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Woods v. Electronic Surveillance Unit

United States District Court, District of Columbia

February 22, 2016




Plaintiff Sammie Lee Woods, a federal prisoner, challenges the government’s response to his Freedom of Information Act (“FOIA”) request for electronic surveillance records authorized by Title III of the Omnibus Crime Control and Safe Streets Act (Title III), 18 U.S.C. §§ 2510 et seq. The Criminal Division of the Department of Justice (“DOJ”), of which the Electronic Surveillance Unit (“ESU”) is a part, has withheld all responsive records under FOIA exemptions 3, 5, 6, and 7(C) and Privacy Act exemption (j)(2). Before the Court is DOJ’s motion for summary judgment. Upon consideration of the parties’ submissions and the entire record, the Court will grant DOJ’s motion for the reasons explained below.

I. Background

In November 2003, a jury in the U.S. District Court for the District of Colorado convicted Woods of conspiracy to distribute 50 grams or more of crack cocaine, possession with intent to distribute crack cocaine, and use of a communication facility to further a drug-trafficking scheme. United States v. Woods, 469 Fed. App’x 683, 684 (10th Cir. 2012) (unpublished). In a FOIA request to ESU dated September 26, 2012, Woods sought “a certified copy of the action memorandum: In Re Case: 01-cr-00214-WYD-19.10Th Cir. WESTERN DISTRICT OF COLORADO.” Def.’s Mot. Summ. J., Ex. A, ECF No. 17-2. He also sought

the authorization document which is a memorandum with the proper designated official to the Director of OEO, authorizing the Application for Title III surveillance, and a copy of the Attorney’s General delegation Order from 2000, 2001, 2002, which identifies those individuals to whom the Attorney General had delegated authority to authorize Title III Applications, and if they were duly appointed by the President of the United States and confirmed by the Senate.

Id. In a letter dated January 22, 2013, the Criminal Division informed Woods that a search had located no responsive records. Def.’s Mot. Summ. J., Ex. C. He resubmitted his request in March 2014. Id. Ex. D. In a letter dated May 19, 2014, the Criminal Division informed him that no search was conducted because any responsive records would be exempt from disclosure under FOIA Exemption 3.[1] Id. Ex. E.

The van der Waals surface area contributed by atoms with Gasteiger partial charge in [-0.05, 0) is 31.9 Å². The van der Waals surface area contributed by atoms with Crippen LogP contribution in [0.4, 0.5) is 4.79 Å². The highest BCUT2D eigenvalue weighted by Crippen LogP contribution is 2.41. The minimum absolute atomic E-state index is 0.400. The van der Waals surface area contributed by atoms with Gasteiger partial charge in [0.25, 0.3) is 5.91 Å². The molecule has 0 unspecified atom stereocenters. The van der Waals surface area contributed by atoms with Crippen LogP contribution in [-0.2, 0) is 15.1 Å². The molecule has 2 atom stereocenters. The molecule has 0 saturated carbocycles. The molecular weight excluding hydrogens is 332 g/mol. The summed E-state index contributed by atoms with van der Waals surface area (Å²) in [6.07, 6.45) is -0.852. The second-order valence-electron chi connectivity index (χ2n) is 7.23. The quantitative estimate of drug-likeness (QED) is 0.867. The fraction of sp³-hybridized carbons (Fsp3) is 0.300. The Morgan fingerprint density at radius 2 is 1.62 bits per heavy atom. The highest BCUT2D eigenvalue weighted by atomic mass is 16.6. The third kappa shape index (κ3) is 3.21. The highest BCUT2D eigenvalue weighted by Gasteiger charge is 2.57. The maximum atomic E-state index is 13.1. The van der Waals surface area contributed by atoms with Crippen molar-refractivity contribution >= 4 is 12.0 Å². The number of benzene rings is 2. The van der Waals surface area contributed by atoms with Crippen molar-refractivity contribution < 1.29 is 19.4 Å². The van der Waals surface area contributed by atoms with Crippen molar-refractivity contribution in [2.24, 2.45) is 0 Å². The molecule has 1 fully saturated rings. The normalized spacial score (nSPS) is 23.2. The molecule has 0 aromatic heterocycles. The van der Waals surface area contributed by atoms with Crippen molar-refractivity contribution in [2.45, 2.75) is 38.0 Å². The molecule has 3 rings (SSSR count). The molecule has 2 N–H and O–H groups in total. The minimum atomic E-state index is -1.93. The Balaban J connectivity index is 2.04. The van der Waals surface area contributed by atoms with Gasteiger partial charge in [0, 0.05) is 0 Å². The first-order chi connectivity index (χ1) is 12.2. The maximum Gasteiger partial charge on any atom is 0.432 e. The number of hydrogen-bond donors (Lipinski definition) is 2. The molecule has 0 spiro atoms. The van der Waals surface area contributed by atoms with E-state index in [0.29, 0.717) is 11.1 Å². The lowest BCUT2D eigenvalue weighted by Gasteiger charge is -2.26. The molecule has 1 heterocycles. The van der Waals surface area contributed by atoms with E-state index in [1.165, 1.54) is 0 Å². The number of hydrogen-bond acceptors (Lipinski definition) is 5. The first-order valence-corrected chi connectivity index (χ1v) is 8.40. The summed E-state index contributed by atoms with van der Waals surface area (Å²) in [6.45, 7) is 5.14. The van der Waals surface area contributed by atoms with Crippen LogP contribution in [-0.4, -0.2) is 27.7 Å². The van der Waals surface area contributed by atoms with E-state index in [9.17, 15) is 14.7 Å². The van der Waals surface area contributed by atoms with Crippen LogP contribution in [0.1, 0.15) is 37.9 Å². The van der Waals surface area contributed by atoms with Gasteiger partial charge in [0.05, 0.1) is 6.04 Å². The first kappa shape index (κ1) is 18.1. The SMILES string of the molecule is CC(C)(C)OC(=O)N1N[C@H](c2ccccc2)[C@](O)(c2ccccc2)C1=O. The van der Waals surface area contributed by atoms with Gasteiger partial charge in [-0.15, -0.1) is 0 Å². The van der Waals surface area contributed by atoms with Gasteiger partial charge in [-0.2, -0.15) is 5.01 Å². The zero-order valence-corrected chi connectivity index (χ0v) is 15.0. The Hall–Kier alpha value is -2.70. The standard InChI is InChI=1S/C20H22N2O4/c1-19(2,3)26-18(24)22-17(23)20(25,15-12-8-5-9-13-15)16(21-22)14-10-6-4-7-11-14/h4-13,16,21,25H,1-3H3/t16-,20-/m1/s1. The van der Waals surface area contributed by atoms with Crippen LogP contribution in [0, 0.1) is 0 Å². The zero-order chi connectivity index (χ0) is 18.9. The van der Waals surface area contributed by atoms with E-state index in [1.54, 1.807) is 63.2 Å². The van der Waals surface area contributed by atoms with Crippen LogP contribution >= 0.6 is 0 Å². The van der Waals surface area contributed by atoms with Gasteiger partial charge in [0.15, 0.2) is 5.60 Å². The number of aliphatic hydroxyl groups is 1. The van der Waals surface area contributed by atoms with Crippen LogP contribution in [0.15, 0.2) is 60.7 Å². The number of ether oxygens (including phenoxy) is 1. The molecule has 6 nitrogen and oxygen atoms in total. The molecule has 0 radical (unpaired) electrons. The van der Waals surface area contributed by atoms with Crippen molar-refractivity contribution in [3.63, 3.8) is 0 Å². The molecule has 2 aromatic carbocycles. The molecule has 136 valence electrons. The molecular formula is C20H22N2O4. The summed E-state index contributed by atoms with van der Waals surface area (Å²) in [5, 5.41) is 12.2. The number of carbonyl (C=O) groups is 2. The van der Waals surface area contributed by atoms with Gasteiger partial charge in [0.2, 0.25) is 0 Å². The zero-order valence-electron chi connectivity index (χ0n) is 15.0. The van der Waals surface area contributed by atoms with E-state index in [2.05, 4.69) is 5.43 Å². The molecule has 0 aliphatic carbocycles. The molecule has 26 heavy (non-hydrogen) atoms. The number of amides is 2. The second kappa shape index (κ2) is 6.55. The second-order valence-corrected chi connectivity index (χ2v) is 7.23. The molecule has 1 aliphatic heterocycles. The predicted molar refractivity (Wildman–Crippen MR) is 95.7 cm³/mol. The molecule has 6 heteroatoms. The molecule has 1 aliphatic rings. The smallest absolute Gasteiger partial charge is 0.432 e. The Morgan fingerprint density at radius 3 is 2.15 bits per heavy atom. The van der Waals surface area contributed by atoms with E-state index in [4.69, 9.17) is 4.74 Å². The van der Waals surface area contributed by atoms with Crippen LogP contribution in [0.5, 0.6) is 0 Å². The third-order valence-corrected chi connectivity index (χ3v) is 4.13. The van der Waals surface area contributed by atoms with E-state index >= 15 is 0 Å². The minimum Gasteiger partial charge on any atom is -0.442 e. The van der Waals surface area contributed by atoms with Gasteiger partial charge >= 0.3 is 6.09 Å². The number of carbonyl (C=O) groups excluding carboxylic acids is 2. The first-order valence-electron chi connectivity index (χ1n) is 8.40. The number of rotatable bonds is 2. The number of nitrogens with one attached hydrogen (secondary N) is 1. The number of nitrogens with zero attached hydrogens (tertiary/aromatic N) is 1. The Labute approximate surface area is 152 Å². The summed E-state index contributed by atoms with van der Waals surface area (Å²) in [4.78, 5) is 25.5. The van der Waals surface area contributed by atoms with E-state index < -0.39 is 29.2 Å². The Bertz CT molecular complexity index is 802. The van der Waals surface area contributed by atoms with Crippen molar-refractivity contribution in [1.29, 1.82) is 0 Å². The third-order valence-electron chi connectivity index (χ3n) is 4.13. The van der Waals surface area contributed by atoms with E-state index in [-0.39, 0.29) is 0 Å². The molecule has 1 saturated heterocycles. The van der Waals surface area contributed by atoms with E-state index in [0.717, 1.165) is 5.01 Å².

Woods appealed the May 19 determination to DOJ’s Office of Information Policy (“OIP”). Id. Ex. F. In a letter dated July 16, 2014, OIP affirmed the determination “on partly modified grounds.” Id. Ex. G. Although OIP upheld the Exemption 3 determination, it offered to reconsider the appeal if Woods “provide[d] evidence that any electronic surveillance records have been unsealed by a court.” Id. OIP cited FOIA Exemption 5 as an additional basis for withholding any responsive records. Id. On October 14, 2014, Woods filed a complaint in this Court challenging ESU’s withholdings.[2]

II. Standard of Review

Congress passed “FOIA . . . ‘to pierce the veil of administrative secrecy and to open agency action to the light of public scrutiny.’” ACLU v. U.S. Dep’t of Justice, 655 F.3d 1, 5 (D.C. Cir. 2011) (quoting U.S. Dep’t of Air Force v. Rose, 425 U.S. 352, 361 (1976)). The statute imposes a general obligation on the government to provide records to the public. See 5 U.S.C. § 552(a). Although FOIA provides exemptions to this general obligation to disclose, see 5 U.S.C. § 552(b), “[t]he basic purpose of FOIA is to ensure an informed citizenry, vital to the functioning of a democratic society, needed to check against corruption and to hold the governors accountable to the governed, ” NLRB v. Robbins Tire & Rubber Co., 437 U.S. 214, 242 (1978). Thus, FOIA “exemptions are ‘explicitly made exclusive, ’” Milner v. U.S. Dep’t of Navy, 562 U.S. 562, 565 (2011) (quoting EPA v. Mink, 410 U.S. 73, 79 (1973)), and they “must be ‘narrowly construed, ’” id. (quoting FBI v. Abramson, 456 U.S. 615, 630 (1982)).